Recommended Adult Immunization Schedule for ages 19 years or older, the United States, 2020
- Haemophilus influenzae type b vaccination
Hepatitis A vaccination-Not at risk but want protection from hepatitis A (identification of risk factor not required): 2-dose series HepA (Havrix 6–12 months apart or Vaqta 6–18 months apart [minimum interval: 6 months]) or 3-dose series HepA-HepB (Twinrix at 0, 1, 6 months [minimum intervals: 4 weeks between doses 1 and 2, 5 months between doses 2 and 3])
- Hepatitis B vaccination-Not at risk but want protection from hepatitis B (identification of risk factor not required): 2- or 3-dose series (2-dose series Heplisav-B at least 4 weeks apart [2-dose series HepB only applies when 2 doses of Heplisav-B are used at least 4 weeks apart] or 3-dose series Engerix-B or Recombivax HB at 0, 1, 6 months [minimum intervals: 4 weeks between doses 1 and 2, 8 weeks between doses 2 and 3, 16 weeks between doses 1 and 3]) or 3-dose series HepA-HepB (Twinrix at 0, 1, 6 months [minimum intervals: 4 weeks between doses 1 and 2, 5 months between doses 2 and 3])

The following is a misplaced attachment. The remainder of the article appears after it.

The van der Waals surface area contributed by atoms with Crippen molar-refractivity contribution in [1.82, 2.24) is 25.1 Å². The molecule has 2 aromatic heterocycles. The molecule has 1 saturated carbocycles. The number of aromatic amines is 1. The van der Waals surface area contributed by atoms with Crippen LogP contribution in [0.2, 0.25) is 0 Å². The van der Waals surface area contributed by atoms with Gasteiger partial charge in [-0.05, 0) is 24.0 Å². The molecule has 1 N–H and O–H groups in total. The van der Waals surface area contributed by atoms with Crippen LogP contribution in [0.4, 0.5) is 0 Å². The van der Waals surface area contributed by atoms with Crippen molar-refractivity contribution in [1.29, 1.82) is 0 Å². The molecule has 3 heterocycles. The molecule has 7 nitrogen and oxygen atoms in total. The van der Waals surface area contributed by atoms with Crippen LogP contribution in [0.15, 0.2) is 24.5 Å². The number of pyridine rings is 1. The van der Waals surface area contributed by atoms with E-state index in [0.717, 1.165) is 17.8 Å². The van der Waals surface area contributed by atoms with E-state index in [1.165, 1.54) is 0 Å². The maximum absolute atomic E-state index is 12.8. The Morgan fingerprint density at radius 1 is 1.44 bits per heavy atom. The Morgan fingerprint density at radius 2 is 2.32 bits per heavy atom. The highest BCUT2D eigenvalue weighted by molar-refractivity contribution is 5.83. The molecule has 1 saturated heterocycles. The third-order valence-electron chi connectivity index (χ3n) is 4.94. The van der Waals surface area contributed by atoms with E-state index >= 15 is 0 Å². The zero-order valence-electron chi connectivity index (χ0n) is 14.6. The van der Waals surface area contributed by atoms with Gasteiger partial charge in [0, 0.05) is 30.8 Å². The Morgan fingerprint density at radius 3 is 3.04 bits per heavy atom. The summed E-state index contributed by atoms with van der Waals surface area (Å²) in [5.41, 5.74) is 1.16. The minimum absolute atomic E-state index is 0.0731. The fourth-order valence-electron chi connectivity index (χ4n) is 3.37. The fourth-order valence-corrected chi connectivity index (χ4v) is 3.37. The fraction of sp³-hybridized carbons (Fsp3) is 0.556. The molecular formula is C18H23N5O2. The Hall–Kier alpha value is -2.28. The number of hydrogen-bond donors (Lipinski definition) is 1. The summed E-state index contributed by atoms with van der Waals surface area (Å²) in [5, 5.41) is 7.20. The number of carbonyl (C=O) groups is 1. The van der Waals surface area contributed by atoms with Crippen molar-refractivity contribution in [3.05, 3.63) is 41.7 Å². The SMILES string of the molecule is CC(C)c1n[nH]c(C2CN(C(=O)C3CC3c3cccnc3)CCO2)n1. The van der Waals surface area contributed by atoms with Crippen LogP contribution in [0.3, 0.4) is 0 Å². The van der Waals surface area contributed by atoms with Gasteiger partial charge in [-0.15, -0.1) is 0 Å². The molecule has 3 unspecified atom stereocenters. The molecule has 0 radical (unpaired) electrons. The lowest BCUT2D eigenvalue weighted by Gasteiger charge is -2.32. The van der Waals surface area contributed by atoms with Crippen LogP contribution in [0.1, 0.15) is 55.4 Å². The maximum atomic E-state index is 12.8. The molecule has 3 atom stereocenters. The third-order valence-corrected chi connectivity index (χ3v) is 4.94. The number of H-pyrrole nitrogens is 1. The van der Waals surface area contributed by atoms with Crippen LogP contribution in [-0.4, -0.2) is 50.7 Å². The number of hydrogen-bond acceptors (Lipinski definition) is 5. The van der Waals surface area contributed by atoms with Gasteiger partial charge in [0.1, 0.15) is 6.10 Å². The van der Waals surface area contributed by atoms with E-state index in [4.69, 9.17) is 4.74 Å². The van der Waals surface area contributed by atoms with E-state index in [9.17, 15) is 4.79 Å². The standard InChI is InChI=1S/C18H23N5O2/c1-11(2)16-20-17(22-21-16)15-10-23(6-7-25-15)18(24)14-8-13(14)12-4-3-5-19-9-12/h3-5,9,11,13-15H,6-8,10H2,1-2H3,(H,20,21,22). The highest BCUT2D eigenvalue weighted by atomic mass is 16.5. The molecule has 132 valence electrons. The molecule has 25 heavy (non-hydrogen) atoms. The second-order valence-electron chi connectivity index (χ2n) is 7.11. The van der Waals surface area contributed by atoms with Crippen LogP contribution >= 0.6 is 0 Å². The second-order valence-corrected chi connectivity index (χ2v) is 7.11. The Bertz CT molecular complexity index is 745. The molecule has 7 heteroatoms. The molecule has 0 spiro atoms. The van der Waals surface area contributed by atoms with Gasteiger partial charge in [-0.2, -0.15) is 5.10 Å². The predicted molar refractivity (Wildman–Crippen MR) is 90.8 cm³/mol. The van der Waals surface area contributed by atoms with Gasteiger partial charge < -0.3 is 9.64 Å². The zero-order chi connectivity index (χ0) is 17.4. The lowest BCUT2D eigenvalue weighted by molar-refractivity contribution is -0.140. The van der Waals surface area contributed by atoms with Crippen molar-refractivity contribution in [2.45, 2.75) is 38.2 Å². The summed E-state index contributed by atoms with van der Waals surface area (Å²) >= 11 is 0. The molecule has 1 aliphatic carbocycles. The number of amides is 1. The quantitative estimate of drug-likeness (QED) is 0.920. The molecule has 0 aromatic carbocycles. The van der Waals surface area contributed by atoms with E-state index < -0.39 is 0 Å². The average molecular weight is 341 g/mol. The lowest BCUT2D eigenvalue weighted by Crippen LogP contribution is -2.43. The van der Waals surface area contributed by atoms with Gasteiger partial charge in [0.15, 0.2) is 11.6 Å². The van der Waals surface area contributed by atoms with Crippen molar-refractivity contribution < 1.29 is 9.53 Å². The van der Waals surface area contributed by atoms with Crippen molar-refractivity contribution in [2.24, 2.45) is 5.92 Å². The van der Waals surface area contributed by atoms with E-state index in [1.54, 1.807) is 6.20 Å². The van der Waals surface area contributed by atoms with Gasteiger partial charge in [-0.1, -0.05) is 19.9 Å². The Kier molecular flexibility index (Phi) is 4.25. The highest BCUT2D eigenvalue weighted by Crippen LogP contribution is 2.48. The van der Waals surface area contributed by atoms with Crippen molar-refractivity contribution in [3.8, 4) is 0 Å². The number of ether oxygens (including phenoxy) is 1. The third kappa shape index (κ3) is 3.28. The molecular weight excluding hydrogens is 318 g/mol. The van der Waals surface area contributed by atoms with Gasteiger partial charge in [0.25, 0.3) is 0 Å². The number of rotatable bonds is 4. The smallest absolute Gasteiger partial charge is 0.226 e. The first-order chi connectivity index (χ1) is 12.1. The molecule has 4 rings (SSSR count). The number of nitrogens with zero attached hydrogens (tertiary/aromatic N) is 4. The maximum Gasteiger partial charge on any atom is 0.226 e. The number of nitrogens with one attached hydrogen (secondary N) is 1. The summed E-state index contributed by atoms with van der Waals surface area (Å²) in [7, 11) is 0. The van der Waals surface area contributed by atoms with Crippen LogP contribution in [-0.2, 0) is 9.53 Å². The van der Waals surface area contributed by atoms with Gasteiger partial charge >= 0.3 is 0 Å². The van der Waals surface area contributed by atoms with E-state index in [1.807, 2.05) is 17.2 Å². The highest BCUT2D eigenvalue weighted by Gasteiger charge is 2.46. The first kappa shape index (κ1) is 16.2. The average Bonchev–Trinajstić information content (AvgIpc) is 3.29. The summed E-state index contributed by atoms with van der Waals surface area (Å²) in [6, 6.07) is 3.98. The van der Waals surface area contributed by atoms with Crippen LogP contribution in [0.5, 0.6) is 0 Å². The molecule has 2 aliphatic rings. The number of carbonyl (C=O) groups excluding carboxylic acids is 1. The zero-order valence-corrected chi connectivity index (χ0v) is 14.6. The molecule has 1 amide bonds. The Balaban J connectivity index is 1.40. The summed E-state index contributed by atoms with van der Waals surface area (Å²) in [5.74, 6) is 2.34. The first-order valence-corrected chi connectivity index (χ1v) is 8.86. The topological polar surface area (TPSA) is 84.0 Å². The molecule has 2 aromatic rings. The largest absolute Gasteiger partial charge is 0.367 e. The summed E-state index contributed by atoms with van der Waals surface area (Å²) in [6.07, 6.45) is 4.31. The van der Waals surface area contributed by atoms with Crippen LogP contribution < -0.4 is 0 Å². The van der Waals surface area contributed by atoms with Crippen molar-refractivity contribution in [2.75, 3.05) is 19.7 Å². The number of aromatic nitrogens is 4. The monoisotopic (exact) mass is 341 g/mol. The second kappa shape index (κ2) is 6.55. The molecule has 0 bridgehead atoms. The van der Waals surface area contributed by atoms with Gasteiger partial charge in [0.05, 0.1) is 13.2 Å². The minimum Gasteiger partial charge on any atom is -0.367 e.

Human papillomavirus vaccination-HPV vaccination recommended for all adults through age 26 years: 2- or 3-dose series depending on age at initial vaccination or condition:
Age 15 years or older at initial vaccination: 3-dose series at 0, 1–2, 6 months (minimum intervals: 4 weeks between doses 1 and 2/12 weeks between doses 2 and 3/5 months between doses 1 and 3; repeat dose if administered too soon)
Age 9 through 14 years at initial vaccination and received 1 dose or 2 doses less than 5 months apart: 1 dose
Age 9 through 14 years at initial vaccination and received 2 doses at least 5 months apart: HPV vaccination complete, no additional dose needed.
If completed valid vaccination series with any HPV vaccine, no additional doses needed
- Influenza vaccination-Routine vaccination
Persons age 6 months or older: 1 dose any influenza vaccine appropriate for age and health status annually